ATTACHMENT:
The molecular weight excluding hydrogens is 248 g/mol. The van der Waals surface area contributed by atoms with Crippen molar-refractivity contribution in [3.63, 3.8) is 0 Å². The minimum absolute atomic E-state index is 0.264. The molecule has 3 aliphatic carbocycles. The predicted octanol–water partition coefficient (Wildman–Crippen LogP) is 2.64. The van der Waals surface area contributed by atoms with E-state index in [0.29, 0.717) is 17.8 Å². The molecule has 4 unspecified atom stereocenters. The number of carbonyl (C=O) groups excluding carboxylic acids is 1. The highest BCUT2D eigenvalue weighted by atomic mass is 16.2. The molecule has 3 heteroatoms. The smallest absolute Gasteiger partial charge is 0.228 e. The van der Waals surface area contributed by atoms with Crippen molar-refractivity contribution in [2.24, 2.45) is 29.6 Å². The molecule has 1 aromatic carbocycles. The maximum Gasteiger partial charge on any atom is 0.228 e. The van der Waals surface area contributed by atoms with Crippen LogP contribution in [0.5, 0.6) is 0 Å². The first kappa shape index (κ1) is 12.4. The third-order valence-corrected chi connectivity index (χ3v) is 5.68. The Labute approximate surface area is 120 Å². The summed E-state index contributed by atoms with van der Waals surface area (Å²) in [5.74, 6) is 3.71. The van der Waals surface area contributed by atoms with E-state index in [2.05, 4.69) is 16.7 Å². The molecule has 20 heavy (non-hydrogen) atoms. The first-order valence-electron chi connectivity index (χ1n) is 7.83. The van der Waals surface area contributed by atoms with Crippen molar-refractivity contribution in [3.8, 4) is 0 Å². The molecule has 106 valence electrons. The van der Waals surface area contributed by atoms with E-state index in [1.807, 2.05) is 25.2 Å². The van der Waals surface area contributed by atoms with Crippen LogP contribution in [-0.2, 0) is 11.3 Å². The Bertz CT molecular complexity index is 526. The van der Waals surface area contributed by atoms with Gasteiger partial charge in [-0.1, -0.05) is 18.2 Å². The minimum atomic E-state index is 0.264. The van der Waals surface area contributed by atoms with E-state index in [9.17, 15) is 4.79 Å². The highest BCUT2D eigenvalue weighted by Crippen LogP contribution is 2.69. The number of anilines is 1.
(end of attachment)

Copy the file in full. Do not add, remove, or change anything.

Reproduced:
The molecular weight excluding hydrogens is 248 g/mol. The van der Waals surface area contributed by atoms with Crippen molar-refractivity contribution in [3.63, 3.8) is 0 Å². The minimum absolute atomic E-state index is 0.264. The molecule has 3 aliphatic carbocycles. The predicted octanol–water partition coefficient (Wildman–Crippen LogP) is 2.64. The van der Waals surface area contributed by atoms with E-state index in [0.29, 0.717) is 17.8 Å². The molecule has 4 unspecified atom stereocenters. The number of carbonyl (C=O) groups excluding carboxylic acids is 1. The highest BCUT2D eigenvalue weighted by atomic mass is 16.2. The molecule has 3 heteroatoms. The smallest absolute Gasteiger partial charge is 0.228 e. The van der Waals surface area contributed by atoms with Crippen molar-refractivity contribution in [2.24, 2.45) is 29.6 Å². The molecule has 1 aromatic carbocycles. The maximum Gasteiger partial charge on any atom is 0.228 e. The van der Waals surface area contributed by atoms with Crippen LogP contribution in [0.5, 0.6) is 0 Å². The first kappa shape index (κ1) is 12.4. The third-order valence-corrected chi connectivity index (χ3v) is 5.68. The Labute approximate surface area is 120 Å². The summed E-state index contributed by atoms with van der Waals surface area (Å²) in [5.74, 6) is 3.71. The van der Waals surface area contributed by atoms with E-state index in [2.05, 4.69) is 16.7 Å². The molecule has 20 heavy (non-hydrogen) atoms. The first-order valence-electron chi connectivity index (χ1n) is 7.83. The van der Waals surface area contributed by atoms with Crippen molar-refractivity contribution in [3.8, 4) is 0 Å². The molecule has 106 valence electrons. The van der Waals surface area contributed by atoms with E-state index in [1.807, 2.05) is 25.2 Å². The van der Waals surface area contributed by atoms with Crippen LogP contribution in [-0.2, 0) is 11.3 Å². The Bertz CT molecular complexity index is 526. The van der Waals surface area contributed by atoms with Gasteiger partial charge in [-0.1, -0.05) is 18.2 Å². The minimum atomic E-state index is 0.264. The van der Waals surface area contributed by atoms with E-state index in [9.17, 15) is 4.79 Å². The highest BCUT2D eigenvalue weighted by Crippen LogP contribution is 2.69. The number of anilines is 1.